Environmental Groups Hail EPA Mercury Rules

Source:

"EPA has until November to make the rules official. Companies would have three years to comply."

Environmental groups are praising new federal standards proposed to limit mercury and other coal-fired power plant air pollutants, saying the rules are a major step toward reversing damage to New York's lakes.

The U.S. Environmental Protection Agency proposed the emissions standards Wednesday.

That action was in response to a deadline set in a U.S. Court of Appeals decision in a lawsuit brought by a coalition of national health and environmental groups, including the Adirondack Mountain Club. The 2008 decision threw out EPA's Clean Air Mercury Rule, which allowed polluters to buy pollution credits and emit mercury. That resulted in regional mercury "hot spots," including in the Adirondack and Catskill mountains.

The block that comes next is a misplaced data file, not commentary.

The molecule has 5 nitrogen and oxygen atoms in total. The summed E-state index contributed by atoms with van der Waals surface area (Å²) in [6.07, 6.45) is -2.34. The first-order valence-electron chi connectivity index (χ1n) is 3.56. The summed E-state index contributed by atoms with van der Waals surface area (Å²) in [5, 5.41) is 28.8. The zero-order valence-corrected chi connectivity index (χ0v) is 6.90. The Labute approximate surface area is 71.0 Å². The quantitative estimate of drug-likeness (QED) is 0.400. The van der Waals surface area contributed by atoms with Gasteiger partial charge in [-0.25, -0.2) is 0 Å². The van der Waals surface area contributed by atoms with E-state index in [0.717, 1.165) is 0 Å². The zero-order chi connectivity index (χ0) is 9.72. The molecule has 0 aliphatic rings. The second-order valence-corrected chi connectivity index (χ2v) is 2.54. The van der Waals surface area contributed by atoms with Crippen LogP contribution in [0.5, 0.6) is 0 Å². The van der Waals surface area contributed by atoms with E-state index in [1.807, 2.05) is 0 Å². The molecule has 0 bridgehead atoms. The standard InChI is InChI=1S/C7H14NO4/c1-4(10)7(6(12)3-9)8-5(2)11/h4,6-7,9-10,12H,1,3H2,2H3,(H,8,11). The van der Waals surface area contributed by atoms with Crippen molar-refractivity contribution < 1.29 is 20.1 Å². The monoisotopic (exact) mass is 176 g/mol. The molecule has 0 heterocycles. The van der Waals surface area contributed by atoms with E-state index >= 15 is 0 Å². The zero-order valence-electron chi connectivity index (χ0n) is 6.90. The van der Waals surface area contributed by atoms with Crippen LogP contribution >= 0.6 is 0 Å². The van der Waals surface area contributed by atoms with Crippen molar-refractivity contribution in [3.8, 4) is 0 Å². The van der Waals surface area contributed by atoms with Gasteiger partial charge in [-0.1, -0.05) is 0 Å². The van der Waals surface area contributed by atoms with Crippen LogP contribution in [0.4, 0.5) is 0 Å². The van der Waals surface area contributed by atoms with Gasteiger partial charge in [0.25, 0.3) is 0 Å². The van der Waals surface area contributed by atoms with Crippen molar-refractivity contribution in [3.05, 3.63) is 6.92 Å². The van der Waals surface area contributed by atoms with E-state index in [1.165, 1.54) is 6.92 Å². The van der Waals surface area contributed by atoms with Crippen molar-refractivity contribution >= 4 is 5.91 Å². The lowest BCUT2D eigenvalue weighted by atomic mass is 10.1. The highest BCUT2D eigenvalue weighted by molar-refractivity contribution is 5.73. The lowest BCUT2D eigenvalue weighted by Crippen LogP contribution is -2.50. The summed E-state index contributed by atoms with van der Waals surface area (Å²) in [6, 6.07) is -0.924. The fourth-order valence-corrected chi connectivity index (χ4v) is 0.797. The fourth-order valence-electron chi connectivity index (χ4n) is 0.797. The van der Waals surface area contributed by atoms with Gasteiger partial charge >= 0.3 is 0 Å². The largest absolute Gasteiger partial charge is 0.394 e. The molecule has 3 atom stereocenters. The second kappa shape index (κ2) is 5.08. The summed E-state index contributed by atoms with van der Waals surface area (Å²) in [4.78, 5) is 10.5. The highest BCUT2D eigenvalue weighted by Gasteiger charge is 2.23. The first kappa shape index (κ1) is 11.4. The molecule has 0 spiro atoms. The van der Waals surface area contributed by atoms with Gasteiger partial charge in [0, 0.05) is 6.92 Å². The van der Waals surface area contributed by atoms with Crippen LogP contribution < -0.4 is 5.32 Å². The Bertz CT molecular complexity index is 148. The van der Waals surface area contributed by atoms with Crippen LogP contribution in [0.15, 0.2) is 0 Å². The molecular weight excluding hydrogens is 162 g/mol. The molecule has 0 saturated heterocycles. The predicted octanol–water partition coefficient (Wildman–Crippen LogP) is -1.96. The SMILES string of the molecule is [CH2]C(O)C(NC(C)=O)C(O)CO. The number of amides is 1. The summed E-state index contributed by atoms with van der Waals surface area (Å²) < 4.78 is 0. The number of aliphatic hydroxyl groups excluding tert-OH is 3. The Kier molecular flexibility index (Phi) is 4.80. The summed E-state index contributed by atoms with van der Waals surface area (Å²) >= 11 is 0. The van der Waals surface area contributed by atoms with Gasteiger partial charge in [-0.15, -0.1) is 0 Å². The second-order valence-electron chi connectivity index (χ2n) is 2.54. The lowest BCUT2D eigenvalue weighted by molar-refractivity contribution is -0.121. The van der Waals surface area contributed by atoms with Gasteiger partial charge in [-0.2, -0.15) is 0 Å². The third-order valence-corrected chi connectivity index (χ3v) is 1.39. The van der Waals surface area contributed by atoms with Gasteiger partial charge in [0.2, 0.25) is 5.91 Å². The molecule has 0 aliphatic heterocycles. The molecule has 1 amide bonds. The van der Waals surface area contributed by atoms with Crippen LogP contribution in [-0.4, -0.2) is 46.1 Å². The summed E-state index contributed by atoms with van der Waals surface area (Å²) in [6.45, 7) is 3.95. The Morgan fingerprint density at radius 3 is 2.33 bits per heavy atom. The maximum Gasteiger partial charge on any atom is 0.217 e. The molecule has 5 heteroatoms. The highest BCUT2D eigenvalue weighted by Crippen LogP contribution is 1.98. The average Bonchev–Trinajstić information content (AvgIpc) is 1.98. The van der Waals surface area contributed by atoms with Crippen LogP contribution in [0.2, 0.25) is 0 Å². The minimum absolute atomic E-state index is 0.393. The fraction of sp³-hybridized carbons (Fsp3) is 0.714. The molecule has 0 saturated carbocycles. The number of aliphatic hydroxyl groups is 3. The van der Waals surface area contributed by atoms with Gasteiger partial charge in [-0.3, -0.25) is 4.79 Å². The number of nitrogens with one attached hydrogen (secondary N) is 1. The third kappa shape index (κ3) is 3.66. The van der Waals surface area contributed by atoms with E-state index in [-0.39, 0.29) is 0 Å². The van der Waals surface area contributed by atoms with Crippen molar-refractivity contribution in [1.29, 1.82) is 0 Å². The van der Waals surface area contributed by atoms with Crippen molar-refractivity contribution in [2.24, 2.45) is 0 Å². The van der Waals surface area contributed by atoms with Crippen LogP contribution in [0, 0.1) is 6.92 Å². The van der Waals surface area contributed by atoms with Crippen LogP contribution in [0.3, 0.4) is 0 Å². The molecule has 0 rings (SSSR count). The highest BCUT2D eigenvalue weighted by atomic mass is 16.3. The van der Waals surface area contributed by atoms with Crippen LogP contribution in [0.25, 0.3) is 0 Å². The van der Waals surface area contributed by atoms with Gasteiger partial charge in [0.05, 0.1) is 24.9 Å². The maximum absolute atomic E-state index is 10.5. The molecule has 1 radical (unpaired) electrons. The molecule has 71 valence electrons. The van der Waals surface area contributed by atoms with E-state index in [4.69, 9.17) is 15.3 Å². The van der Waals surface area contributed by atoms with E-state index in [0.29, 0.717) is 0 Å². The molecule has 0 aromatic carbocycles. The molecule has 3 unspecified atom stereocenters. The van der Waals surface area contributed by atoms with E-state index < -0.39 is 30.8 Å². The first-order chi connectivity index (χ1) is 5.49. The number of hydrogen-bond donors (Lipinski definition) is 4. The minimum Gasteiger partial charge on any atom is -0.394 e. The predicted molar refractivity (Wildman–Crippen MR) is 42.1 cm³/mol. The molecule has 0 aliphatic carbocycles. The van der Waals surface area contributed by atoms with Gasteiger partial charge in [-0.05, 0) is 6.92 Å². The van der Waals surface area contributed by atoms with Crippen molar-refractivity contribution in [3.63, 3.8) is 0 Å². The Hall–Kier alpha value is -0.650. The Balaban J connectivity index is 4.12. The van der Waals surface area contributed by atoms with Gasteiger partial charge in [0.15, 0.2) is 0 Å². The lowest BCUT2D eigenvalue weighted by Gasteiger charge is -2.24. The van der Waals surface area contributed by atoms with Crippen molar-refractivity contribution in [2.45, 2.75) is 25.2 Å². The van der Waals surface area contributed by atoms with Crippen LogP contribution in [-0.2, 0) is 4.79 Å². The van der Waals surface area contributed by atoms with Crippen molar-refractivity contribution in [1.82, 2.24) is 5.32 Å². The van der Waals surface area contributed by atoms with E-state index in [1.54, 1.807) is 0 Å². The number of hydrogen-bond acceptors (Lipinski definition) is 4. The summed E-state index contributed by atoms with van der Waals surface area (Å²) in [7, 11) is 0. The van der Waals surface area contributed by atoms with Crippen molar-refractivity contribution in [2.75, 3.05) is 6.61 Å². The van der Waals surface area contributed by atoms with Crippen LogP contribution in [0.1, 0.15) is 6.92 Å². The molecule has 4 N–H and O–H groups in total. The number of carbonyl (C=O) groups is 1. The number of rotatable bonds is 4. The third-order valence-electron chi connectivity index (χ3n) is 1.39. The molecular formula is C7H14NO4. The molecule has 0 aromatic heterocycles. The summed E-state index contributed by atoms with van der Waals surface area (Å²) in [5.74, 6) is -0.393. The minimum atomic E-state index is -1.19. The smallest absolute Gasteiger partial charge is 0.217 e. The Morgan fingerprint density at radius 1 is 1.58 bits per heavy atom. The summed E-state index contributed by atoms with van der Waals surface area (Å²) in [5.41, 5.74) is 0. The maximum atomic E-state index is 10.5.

Neil Woodworth, executive director of the Adirondack Mountain Club, said technology required by the new standard will cut mercury emissions from power plant smokestacks by 91% and reduce fine particulate matter, low-level ozone and acid rain.

Studies have found that 96% of Adirondack lakes and 40% of lakes in New Hampshire and Vermont exceed the EPA's maximum recommended mercury level in fish.

Research has linked elevated mercury in fish to reproductive problems. Children born to women who eat mercury-contaminated fish are at risk for neurological problems.

Studies by the Hubbard Brook Research Foundation in Hanover, N.H., in 2007 estimated that 40%–65% of mercury deposition in the Northeast was caused by coal-fired power plants.

The Hubbard Brook studies also found that mercury levels in fish and wildlife can decline quickly in response to decreased airborne mercury emissions.

Medical groups have hailed the EPA mercury rules, saying they'll remove air pollutants that contribute to respiratory illness, birth defects and developmental problems for children.

The court order gave the EPA until November to make the rules official. Companies would have three years to comply.

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